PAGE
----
Frozen fillets of wild sockeye salmon are selling online for up to $24.95 a pound, but seafood processors and economists alike are still waiting to see what most domestic and overseas markets will pay for this famed Alaska seafood.
While many processors remain concerned over the large quantities of Chilean and Norwegian farmed salmon competing with Alaska wild salmon, there isn't enough information yet on a variety of data to draw any conclusions, said Gunnar Knapp, an economics professor at the University of Alaska Anchorage Institute of Social and Economic Research.
"There's a lot of stuff going on, but I don't feel comfortable until I see some hard wholesale price data on what this season's harvest is selling for," Knapp said.
Dropping farmed salmon prices
The base price of $1 a pound for Bristol Bay sockeyes is the same as 2011, which in itself would indicate no change in markets, he said.
Still, Knapp said he also heard of an interview with one processor who did not expect post-season bonuses to fishermen to be as high as a year ago.
It is entirely plausible that farmed salmon prices, if they get much lower, could cause wild salmon prices to fall, but whether that will actually happen and to what extent, nobody knows until a significant amount of salmon is sold, he said.
Meanwhile, in Juneau, Keith Criddle, director of the fisheries division at the University of Alaska Fairbanks, said resulting declines in ex-vessel, wholesale and retail prices of Alaska salmon in domestic markets could be reasonably attributed to resumption of Norwegian exports to the US as it can be attributed to the expansion of Chilean exports to the US.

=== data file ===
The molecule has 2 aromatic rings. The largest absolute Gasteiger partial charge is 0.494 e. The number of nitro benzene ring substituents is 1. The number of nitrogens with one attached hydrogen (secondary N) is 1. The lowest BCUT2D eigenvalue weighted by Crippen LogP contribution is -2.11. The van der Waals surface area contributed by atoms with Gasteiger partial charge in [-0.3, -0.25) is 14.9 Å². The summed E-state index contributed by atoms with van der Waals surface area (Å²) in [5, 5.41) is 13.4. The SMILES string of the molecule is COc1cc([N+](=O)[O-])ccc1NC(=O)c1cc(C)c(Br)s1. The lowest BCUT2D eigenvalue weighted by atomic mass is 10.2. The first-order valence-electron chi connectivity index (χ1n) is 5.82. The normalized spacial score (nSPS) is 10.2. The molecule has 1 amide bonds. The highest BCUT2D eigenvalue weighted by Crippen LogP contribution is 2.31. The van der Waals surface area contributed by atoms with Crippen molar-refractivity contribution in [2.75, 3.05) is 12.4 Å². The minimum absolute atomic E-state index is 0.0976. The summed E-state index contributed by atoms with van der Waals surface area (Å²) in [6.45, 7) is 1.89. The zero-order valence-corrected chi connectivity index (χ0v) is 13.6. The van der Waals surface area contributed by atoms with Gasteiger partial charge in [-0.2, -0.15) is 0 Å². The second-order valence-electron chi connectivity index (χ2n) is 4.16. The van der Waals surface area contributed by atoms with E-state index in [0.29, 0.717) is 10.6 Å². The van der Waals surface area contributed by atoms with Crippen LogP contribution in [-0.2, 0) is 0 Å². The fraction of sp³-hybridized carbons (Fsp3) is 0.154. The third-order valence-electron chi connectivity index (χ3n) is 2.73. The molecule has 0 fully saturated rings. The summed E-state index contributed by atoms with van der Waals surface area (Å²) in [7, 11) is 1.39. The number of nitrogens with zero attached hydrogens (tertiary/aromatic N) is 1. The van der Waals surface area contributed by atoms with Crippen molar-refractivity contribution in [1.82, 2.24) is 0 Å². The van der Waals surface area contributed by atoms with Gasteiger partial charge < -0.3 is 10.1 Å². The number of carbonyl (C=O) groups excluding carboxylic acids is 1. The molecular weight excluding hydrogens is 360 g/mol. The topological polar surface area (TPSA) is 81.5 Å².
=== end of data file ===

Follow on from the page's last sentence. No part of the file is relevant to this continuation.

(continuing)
Criddle said increases in Chilean or Norwegian production of Atlantic salmon primarily affect domestic markets for king and silver salmon, while increases in Chilean production of coho and steelhead primarily affect demand for Alaskan sockeyes in the Japanese market.
Salmon substitute for beef?
Neither Knapp, Criddle or Quentin Fong, a seafood marketing specialist and professor at the University of Alaska campus at Kodiak, believe that drought conditions driving up beef prices would persuade many retail customers to turn to wild Alaska seafood. It's more likely that consumers who like T-bone steaks might substitute with hamburger, Fong said.
Rising beef prices can be expected to lead some consumers to decrease their beef consumption. While this might create a positive influence on Alaska salmon prices, the effect is likely to be very small because Alaska salmon is only one of many possible substitutes, Criddle said.
Consumers worldwide are incredibly diverse, Knapp said. While some are equally comfortable with beef and salmon, most people who eat a lot of beef don't eat much salmon, he said. Instead, they are more likely to look further down the meat counter, and maybe consider other meats, pork and chicken, he said.
Meanwhile, this is the time of the year when very high stakes negotiations are taking place between processors and buyers, Knapp said. "Suddenly there is a lot of production and the processors are trying to sell as high as they can and buyers are trying to buy as low as they can."